Misadventures on the High Pass Challenge

What better way to spend a Sunday then to get up at 4:30am in Centralia, drive 90 minutes east to a small Washington town called “Packwood”, and bike 115 miles with 7500 ft of elevation gain in 92F heat? If you answered, “riding the 2011 High Pass Challenge“, you’d be correct! It was probably my most challenging bike ride to date. It was undoubtedly my most incident-filled one.

The planning started a few months ago when my friends Dan and Tom invited me to join them for the ride. Having done the 200 mile (but mostly flat) STP last year, the “115 miles with some hills” of the High Pass Challenge, while not exactly sounding like a picnic, didn’t seem too daunting either. And since Tom was making the trouble to fly up from California and I haven’t ridden much with Dan lately, I thought “why not!”.

This summer, however, I haven’t trained nearly as much as last year. Prior to July 30th, I had one ride under my belt that was longer than 15 miles. Time to step it into gear! I did manage to put in some longer weekend rides in the intervening weeks, including a 75-miler last weekend, which I had hoped would give me enough stamina to grind out the hills on the High Pass Challenge.

I didn’t realize until a few days before that Packwood is two and a half hours from Seattle, making a 7am start line departure challenging. We weighed our travel options, and decided to cut the pre-ride trek in half by staying at our friend Brian’s cabin in Centralia. So, on Saturday evening, I loaded up the car and headed south on I-5. Dan and Tom had left a bit earlier.

After making it to Centralia, I then drove the three miles up the highlands towards Brian’s cabin. The cabin is on a rocky, unpaved road, and I wasn’t too careful avoiding potholes. On one of them, going down the hill, I heard a bit of a thud, but didn’t think much of it a first. But when I got out of the car in the driveway, I noticed that the front of my bike had become disconnected from the fork mount on my roof rack. Initially, I though it was because I didn’t clamp it down enough. In reality, it was likely because I had clamped it too tight, causing the jolt from the pothole to sheer off the left dropout from the carbon fiber fork.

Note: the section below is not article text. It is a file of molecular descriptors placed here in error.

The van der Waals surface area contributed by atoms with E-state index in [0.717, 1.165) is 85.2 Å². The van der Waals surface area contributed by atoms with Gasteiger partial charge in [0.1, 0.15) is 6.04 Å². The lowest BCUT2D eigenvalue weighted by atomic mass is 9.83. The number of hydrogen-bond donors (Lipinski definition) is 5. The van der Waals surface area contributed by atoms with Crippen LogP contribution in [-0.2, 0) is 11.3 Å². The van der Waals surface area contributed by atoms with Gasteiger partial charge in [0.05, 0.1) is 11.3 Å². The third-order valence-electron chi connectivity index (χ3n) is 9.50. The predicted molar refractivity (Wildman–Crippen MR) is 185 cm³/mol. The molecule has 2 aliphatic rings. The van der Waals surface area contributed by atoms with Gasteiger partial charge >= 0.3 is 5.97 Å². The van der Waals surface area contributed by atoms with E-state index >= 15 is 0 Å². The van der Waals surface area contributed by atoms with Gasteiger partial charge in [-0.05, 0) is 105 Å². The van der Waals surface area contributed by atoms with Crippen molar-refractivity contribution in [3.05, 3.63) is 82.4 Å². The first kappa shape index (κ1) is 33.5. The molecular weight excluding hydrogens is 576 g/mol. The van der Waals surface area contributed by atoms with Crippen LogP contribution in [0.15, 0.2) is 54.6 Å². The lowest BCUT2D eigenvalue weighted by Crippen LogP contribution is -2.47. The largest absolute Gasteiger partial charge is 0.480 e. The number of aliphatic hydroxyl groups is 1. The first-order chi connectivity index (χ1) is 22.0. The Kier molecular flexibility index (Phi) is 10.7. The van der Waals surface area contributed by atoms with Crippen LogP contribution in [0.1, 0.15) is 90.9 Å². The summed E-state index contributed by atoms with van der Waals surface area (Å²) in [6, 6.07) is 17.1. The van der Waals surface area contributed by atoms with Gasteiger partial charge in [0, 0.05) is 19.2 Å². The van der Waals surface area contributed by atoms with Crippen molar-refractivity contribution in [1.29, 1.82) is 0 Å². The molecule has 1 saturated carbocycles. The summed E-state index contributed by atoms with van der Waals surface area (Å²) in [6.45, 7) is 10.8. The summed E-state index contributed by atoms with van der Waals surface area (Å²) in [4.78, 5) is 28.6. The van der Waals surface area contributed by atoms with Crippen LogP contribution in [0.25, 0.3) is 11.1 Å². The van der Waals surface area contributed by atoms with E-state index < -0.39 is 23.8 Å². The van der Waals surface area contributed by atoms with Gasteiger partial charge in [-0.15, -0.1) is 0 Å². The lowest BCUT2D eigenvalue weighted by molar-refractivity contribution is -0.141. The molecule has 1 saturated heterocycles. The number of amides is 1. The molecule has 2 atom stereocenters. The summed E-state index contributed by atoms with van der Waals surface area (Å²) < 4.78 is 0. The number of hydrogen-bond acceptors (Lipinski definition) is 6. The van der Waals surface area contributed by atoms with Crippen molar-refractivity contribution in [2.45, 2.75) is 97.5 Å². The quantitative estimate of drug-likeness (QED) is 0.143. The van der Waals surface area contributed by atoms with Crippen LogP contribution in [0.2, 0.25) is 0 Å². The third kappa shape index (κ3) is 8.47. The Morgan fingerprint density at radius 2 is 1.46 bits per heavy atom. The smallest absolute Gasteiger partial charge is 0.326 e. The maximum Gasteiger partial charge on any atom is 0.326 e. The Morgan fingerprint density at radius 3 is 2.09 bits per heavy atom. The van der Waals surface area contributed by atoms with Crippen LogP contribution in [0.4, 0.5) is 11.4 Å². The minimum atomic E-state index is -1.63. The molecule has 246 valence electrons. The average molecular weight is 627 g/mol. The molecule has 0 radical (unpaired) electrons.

8:45pm on the night before a 4:30am wakeup to drive to the ride, and no workable bike!

We brainstormed options. These included going back to Centralia to see if the bartender at McMenamins had any connections, or knew the bike shop owner to replace the fork (a 1″ one, no less). After this much effort, bailing on the ride, a semi-logical option, was not considered. The best option I decided on was to drive back to Seattle to grab my hybrid commuter in the hopes of throwing some slicker tires on it to make it a serviceable replacement. But that would likely have put my return to Centralia in the 1am range. Oh well. Back I went.

But, as I was pulling back on the freeway, I got a call from Dan. Turns out, his friend Ryan’s brother-in-law had an older road bike sitting in his garage in Olympia that was available for borrowing. Interesting. The bike was an unknown quantity, but given the choice between a late night 2 hour+ round trip to Seattle and a random loaner nearby, I decided to go for the latter. On the phone with Ryan’s BIL, I stumbled around looking for the spare key, got into the garage, and checked out the bike. It was an older Raleigh Technium that looked to be in reasonably good shape. It had flat pedals and old-school downtube shifters, but when I took it for a spin, it fit and rode well enough that I was sold on giving it a whirl (and not driving back to Seattle). I figured we could swap some parts at the start line to make it race-worthy.

Raleigh Technium

So, I headed south to Centralia back to the cabin, unloaded, and tucked into bed. I slept surprisingly well (normally I am quite antsy the night before a long ride). 4:30 came way too early, but Tom made eggs and coffee, and after scarfing down breakfast, we packed up the cars and headed east.


The start line was open from 7am – 8am, and we rolled into Packwood around 7:15, well after the majority of riders had left. We passed a large peloton underway on the drive into town. Getting the loaner bike in order proved to be more of an ordeal than anticipated. It took a while to borrow a pedal wrench to swap my clipless pedals onto the Raleign (otherwise it was going to be 115 miles in flip flops!). Also I needed to adjust the seat height, re-wrap the handlebars with some new tape that Tom had, and of course, take care of important details like mounting the GoPro and Garmin GPS.

Things were getting tight, but threatened to be denied entry by the paranoid start line staff, we hopped on the bikes and embarked on the ride at 8am on the dot.

We stopped less than a minute into the journey when the fender on my bike was rubbing slightly on the rear wheel. Not wanting to be bothered with that issue for the next few hours, we took the fender off and handed it to a nearby ride support vehicle for safekeeping. And then we continued on.